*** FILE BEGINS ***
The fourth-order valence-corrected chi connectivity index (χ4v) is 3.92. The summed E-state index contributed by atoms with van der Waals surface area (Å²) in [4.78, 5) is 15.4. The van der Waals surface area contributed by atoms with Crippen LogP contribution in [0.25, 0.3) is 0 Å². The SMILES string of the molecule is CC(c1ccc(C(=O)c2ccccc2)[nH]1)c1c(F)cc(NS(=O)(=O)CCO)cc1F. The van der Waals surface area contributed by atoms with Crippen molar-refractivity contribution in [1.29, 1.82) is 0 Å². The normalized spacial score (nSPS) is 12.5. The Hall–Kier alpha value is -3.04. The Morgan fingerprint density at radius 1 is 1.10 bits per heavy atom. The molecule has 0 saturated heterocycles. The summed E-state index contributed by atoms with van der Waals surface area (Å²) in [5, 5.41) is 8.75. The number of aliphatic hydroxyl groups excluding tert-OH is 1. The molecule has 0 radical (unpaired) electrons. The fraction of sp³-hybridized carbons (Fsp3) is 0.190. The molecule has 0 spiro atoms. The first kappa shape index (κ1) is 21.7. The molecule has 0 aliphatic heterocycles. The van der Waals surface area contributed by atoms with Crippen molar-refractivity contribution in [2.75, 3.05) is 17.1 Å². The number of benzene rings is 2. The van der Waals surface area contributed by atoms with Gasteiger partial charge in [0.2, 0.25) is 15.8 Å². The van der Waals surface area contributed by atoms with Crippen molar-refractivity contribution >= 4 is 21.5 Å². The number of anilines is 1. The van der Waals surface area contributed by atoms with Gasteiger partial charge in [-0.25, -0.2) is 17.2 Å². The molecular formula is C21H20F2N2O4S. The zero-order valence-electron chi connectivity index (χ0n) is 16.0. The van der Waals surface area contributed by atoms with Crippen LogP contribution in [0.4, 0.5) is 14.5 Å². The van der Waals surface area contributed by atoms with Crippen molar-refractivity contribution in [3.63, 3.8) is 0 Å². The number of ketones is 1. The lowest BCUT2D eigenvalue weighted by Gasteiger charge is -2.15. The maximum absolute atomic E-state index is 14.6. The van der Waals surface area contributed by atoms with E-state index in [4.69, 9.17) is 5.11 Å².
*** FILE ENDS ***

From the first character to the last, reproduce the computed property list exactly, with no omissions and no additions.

The fourth-order valence-corrected chi connectivity index (χ4v) is 3.92. The summed E-state index contributed by atoms with van der Waals surface area (Å²) in [4.78, 5) is 15.4. The van der Waals surface area contributed by atoms with Crippen LogP contribution in [0.25, 0.3) is 0 Å². The SMILES string of the molecule is CC(c1ccc(C(=O)c2ccccc2)[nH]1)c1c(F)cc(NS(=O)(=O)CCO)cc1F. The van der Waals surface area contributed by atoms with Crippen molar-refractivity contribution in [1.29, 1.82) is 0 Å². The normalized spacial score (nSPS) is 12.5. The Hall–Kier alpha value is -3.04. The Morgan fingerprint density at radius 1 is 1.10 bits per heavy atom. The molecule has 0 saturated heterocycles. The summed E-state index contributed by atoms with van der Waals surface area (Å²) in [5, 5.41) is 8.75. The number of aliphatic hydroxyl groups excluding tert-OH is 1. The molecule has 0 radical (unpaired) electrons. The fraction of sp³-hybridized carbons (Fsp3) is 0.190. The molecule has 0 spiro atoms. The first kappa shape index (κ1) is 21.7. The molecule has 0 aliphatic heterocycles. The van der Waals surface area contributed by atoms with Crippen molar-refractivity contribution in [2.75, 3.05) is 17.1 Å². The number of benzene rings is 2. The van der Waals surface area contributed by atoms with Gasteiger partial charge in [0.2, 0.25) is 15.8 Å². The van der Waals surface area contributed by atoms with Crippen molar-refractivity contribution >= 4 is 21.5 Å². The number of anilines is 1. The van der Waals surface area contributed by atoms with Gasteiger partial charge in [-0.25, -0.2) is 17.2 Å². The molecular formula is C21H20F2N2O4S. The zero-order valence-electron chi connectivity index (χ0n) is 16.0. The van der Waals surface area contributed by atoms with Crippen LogP contribution in [0.4, 0.5) is 14.5 Å². The van der Waals surface area contributed by atoms with Crippen molar-refractivity contribution in [3.63, 3.8) is 0 Å². The number of ketones is 1. The lowest BCUT2D eigenvalue weighted by Gasteiger charge is -2.15. The maximum absolute atomic E-state index is 14.6. The van der Waals surface area contributed by atoms with E-state index in [4.69, 9.17) is 5.11 Å².